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The Penguins will likely have Jake Guentzel for their next game....whenever that is

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More encouraging comments from the Penguins winger about his recovery

NHL: Pittsburgh Penguins at Nashville Predators Christopher Hanewinckel-USA TODAY Sports

Jake Guentzel talked recently, which is something at least.

Guentzel was ruled out for 4-6 months after getting hurt (and immediately having surgery) just before the turn of the calendar year. Which means that we’re getting close to the start of the window where he could be available to play. Of course though, no one is able to play hockey right now, but that’s one good sign for the Penguins that Guentzel seems upbeat about the status of his rehab.

And when will that return be? It’s still a very uncertain climate and unknown, but NHL commissioner Gary Bettman spoke upon what the future could hold earlier in the week.

The NHL extended its self-quarantine period for players and staff through April 30.

The League has been looking at various forms of testing. Commissioner Bettman said it must have the appropriate medical protocols in place, especially with players now spread across North America and Europe.

”When we decide it’s time to play, we’ve got to get everybody back and be comfortable that not only are we not only infecting the population of players, but that we’re not bringing the coronavirus from other places into jurisdictions where the players and other personnel are going,” the Commissioner said.

Commissioner Bettman said after speaking to players and the NHL Players’ Association, the League knows players will need 2-3 weeks to get into game shape. They have not had access to team facilities to work out, or to ice to skate.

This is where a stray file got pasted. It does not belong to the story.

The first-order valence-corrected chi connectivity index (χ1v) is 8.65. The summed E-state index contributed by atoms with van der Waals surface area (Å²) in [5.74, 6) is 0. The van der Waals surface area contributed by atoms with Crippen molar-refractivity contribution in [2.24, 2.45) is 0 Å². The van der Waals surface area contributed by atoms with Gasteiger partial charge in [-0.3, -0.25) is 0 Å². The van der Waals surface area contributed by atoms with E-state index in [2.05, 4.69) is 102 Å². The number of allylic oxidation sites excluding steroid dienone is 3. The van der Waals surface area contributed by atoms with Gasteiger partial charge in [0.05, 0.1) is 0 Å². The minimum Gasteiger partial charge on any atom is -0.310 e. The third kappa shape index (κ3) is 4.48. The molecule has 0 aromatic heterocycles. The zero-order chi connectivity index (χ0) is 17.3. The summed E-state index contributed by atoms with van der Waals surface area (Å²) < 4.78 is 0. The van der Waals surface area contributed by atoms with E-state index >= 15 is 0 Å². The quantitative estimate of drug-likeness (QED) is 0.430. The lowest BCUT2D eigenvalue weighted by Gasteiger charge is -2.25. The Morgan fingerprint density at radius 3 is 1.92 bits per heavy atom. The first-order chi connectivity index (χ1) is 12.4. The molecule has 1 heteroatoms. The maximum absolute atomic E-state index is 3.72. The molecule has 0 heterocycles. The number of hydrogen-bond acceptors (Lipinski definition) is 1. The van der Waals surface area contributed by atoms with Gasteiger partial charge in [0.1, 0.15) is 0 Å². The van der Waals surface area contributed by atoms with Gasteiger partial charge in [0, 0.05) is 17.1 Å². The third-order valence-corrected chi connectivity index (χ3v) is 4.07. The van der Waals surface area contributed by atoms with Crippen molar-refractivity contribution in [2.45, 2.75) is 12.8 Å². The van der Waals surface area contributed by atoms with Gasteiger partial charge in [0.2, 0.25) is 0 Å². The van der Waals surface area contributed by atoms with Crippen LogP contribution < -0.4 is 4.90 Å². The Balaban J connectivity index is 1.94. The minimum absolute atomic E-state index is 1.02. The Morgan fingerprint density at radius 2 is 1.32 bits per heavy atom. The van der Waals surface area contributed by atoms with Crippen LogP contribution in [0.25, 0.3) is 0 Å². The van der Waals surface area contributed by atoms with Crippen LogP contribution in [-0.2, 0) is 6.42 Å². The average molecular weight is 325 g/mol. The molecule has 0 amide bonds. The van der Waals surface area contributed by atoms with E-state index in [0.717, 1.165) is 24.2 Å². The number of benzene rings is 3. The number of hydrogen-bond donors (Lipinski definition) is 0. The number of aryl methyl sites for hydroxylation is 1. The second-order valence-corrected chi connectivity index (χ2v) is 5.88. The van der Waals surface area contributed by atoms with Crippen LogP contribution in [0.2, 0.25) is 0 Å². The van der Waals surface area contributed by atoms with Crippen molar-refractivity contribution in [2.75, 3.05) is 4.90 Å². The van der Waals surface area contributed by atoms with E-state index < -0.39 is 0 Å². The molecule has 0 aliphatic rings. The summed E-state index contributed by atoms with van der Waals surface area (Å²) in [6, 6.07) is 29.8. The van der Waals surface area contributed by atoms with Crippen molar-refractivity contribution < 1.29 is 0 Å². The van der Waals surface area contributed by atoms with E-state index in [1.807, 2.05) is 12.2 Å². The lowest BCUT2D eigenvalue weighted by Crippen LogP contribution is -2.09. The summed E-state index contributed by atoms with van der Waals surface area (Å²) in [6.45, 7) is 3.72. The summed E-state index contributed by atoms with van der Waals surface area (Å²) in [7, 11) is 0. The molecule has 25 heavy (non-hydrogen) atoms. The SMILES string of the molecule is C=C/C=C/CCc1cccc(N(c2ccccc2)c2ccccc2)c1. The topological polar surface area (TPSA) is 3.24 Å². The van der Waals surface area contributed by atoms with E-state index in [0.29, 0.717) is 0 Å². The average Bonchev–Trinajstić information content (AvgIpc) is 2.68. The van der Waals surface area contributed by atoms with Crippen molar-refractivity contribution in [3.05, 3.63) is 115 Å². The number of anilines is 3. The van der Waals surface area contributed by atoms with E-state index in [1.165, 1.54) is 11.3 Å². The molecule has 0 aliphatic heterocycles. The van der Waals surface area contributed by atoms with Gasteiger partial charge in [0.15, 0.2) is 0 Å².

”Our health and safety concerns are first and foremost [related to the virus], and secondly, we don’t want our players risking injury prematurely,” the Commissioner said.

The Commissioner said the NHL has been exploring the possibility of neutral sites for games because the effect of the coronavirus might differ by location, and that might be the safest, most efficient alternative.

When the season was paused, the 31 teams had played from 68-71 games of the 82-game regular season and all but one team were contending for berths in the Stanley Cup Playoffs.

”Our competitive balance is so extraordinary, there are seven, at least, seven teams that were on the bubble of making the playoffs,” Commissioner Bettman said, “and not all the teams have played the same number of games.

”Whenever we do to come back — and this is where I’m talking about being agile and flexible — we’re going to have to do something, whether it’s complete the regular season in whole or in part, whether or not it’s expanded playoffs, we’re going to have to do something that’s fair and has integrity.

”That’s going to be very important no matter what it is we do, and we’re considering all of the alternatives, and nothing has been ruled in, and nothing has been ruled out.”

The NHL has also talked of pushing the start of the 2020-21 season back, if necessary, to fit in awarding a Stanley Cup sometime in 2020 as the league would like to do. But as of now, Guentzel, the Pens and the rest of the league will be in the same boat - waiting to see what happens in a situation out of their control.

Step one would be the end of a self-quarantine (which won’t be until at least, and likely beyond, May 1st) followed by 2-3 weeks of ramping up before seeing what could come next for playing. Given that NHL playoffs can take about 10 weeks in normal circumstances, you can see the league will run out of runway pretty quickly if the self-quarantines aren’t ended in the near future. But whether or not that is advisable or possible, like so much else, is still up in the air.